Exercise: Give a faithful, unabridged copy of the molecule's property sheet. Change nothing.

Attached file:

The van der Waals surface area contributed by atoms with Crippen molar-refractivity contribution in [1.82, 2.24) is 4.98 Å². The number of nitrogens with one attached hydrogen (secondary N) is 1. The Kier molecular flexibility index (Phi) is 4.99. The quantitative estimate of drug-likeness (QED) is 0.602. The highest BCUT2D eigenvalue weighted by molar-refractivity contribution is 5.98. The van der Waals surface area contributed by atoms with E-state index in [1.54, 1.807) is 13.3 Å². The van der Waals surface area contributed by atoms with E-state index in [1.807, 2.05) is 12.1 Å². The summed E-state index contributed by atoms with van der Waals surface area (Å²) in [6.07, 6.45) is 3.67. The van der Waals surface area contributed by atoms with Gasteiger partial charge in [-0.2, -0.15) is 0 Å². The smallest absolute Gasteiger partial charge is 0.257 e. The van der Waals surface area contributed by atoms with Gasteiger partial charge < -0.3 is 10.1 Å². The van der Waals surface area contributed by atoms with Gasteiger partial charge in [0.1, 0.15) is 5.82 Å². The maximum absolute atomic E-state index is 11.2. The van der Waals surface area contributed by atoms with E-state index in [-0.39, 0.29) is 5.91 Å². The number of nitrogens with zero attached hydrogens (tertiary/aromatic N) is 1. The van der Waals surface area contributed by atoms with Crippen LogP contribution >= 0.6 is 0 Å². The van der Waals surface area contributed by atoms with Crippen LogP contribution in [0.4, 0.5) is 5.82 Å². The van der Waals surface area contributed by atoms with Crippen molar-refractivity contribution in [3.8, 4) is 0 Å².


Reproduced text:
The van der Waals surface area contributed by atoms with Crippen molar-refractivity contribution in [1.82, 2.24) is 4.98 Å². The number of nitrogens with one attached hydrogen (secondary N) is 1. The Kier molecular flexibility index (Phi) is 4.99. The quantitative estimate of drug-likeness (QED) is 0.602. The highest BCUT2D eigenvalue weighted by molar-refractivity contribution is 5.98. The van der Waals surface area contributed by atoms with E-state index in [1.54, 1.807) is 13.3 Å². The van der Waals surface area contributed by atoms with E-state index in [1.807, 2.05) is 12.1 Å². The summed E-state index contributed by atoms with van der Waals surface area (Å²) in [6.07, 6.45) is 3.67. The van der Waals surface area contributed by atoms with Gasteiger partial charge in [-0.2, -0.15) is 0 Å². The smallest absolute Gasteiger partial charge is 0.257 e. The van der Waals surface area contributed by atoms with Gasteiger partial charge < -0.3 is 10.1 Å². The van der Waals surface area contributed by atoms with Gasteiger partial charge in [0.1, 0.15) is 5.82 Å². The maximum absolute atomic E-state index is 11.2. The van der Waals surface area contributed by atoms with E-state index in [-0.39, 0.29) is 5.91 Å². The number of nitrogens with zero attached hydrogens (tertiary/aromatic N) is 1. The van der Waals surface area contributed by atoms with Crippen LogP contribution >= 0.6 is 0 Å². The van der Waals surface area contributed by atoms with Crippen LogP contribution in [0.4, 0.5) is 5.82 Å². The van der Waals surface area contributed by atoms with Crippen molar-refractivity contribution in [3.8, 4) is 0 Å².